Research commissioned by the University of Oxford’s Bodleian Libraries on an ancient Indian text known as the Bakhshali manuscript has moved the use of zero in Indian mathematics back five hundred years to between the 2nd and 4th centuries CE. The discovery, through radiocarbon dating, is significant because it more clearly indicates the place in history of the solid dot used as the placeholder for zero in the Bakhshali manuscript and its eventual evolution to the zero we know today.
Marcus du Sautoy, Professor of Mathematics at the University of Oxford explained in a YouTube video on the carbon dating discovery that the zero had been used as a “place holder” in many different cultures over the millennia, but it wasn’t until its use in India that it developed into the symbol of voidness and nothingness that it is today.
To understand the distinction in the historical uses of zero, consider zero as a placeholder in the number 100: In this case the 00s place the 1 in the correct position to let someone know that it’s not 1 of something, or 10 of something, or 12 of something, or 101 of something, rather it’s one hundred of something. In the placeholder use of zero, the 00s could be other sorts of marks, for example the “ “s that the Babylonians used as placeholders, or the dots used as placeholders in the Indian Bakhshali manuscript. Historically, the zero used in this way didn’t indicate the absence of something.
The understanding of zero as the absence of the thing being counted (Q. How many dots on a blank piece of paper? A. Zero) – and the understanding of how it functioned in relationship with other numbers (Q. What is the result of any number multiplied by zero? A. Zero) – were concepts that evolved over time. The first mathematical text that explored the zero as the absence of the thing being counted, and its relationship to other numbers, was another ancient Indian text, the Brahmasphutasiddhanta, written in 628CE, by the astronomer and mathematician Brahmagupta.
The dot, like the one that exists as a placeholder in the Bakhshali manuscript, has been thought to be the precursor of the zero (0) in ancient Indian mathematical theory for a long time. However, there was little textual evidence to support this progression. Based on writing style and content, the Bakhshali manuscript was originally placed between the 8th and 12th century CE by Japanese scholar Dr. Hayashi Takao who had done the most exhaustive study of the text as part of his doctoral thesis in 1985. Dr. Takao’s dating placed the manuscript after Brahmagupta’s Brahmasphutasiddhanta.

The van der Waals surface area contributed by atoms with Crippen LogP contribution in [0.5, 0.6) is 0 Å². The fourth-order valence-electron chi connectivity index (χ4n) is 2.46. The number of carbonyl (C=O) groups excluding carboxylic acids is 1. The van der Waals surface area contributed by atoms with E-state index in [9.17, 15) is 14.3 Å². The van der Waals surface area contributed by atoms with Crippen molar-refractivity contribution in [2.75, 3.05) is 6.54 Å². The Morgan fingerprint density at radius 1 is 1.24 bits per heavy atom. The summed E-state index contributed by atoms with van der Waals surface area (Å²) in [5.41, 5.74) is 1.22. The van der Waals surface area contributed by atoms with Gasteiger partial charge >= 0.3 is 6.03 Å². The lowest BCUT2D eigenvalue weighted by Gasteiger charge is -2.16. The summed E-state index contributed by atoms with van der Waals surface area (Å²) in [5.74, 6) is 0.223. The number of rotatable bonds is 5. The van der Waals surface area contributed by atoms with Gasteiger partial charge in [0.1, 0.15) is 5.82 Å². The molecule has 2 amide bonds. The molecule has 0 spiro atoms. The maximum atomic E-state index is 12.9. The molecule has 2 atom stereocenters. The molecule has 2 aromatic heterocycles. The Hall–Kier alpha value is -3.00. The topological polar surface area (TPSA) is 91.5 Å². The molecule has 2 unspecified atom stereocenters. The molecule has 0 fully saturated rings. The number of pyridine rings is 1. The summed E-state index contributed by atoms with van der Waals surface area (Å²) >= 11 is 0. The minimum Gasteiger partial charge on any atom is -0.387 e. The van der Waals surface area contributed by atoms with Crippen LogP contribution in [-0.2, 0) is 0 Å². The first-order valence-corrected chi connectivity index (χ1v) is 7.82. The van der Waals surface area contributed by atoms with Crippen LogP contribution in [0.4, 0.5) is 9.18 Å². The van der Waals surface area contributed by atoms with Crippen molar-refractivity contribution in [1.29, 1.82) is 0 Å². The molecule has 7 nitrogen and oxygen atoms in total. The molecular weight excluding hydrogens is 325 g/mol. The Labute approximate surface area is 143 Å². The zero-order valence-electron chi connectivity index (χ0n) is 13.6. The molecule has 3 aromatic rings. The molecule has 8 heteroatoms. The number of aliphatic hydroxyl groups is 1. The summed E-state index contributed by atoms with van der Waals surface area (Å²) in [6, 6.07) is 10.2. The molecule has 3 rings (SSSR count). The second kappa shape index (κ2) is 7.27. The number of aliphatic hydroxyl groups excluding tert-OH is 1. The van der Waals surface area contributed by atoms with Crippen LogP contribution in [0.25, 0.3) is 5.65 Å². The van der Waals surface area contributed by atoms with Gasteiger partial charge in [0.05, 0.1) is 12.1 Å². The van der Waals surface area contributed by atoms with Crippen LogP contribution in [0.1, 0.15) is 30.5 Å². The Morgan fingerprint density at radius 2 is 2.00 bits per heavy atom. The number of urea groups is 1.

Complicating matters was the fact that the Bakhshali manuscript, written on seventy fragile leaves of birch bark, actually spans three different time periods, making it challenging to place the text in its appropriate century. The radiocarbon dating now definitively places the oldest sections of the Bakhshali manuscript between the 2nd and 4th centuries CE, prior to the Brahmasphutasiddhanta’s explorations of the zero as a symbol of voidness, nothingness and how it relates to other numbers.
Perhaps it is not surprising that the modern concept of zero – as the number that negates all other numbers when they are multiplied by it – originated in India. Indian philosophers, like Nagarjuna (ca 150-250 CE), had been working with the concept of voidness and negation for centuries prior to the evolution of the zero. This sort of voidness and negation were used in Indian philosophical systems in many ways, one of which applied to meditative states of realization. In Indian Sanskrit, the word śūnya (शून्य) is both the word for the number zero (0) and the basis for the concept of voidness or emptiness.
That the conceptualization of zero should take the leap from mere placeholder, to a number symbolizing this voidness and lack of existence of something, is a natural cultural evolution from philosophical thought, to symbolic thought, like what occurs in mathematics. That it takes layers of multinational scholarship, over centuries, to reconstruct the process of cultural and symbolic evolution speaks to how our methods of understanding continue to evolve.
A final thought: Much has been made of the dot in the Indian Bakhshali manuscript as the grandparent of the hollow symbol that we now recognize as zero (0), but if one looks at the rest of the numbering system in the Śāradā script, in which the manuscript is written, the symbol for one (1) is actually what we would now consider to be the symbol for zero (0). How this switch occurred may have to be the next mystery that the researchers at Oxford unravel.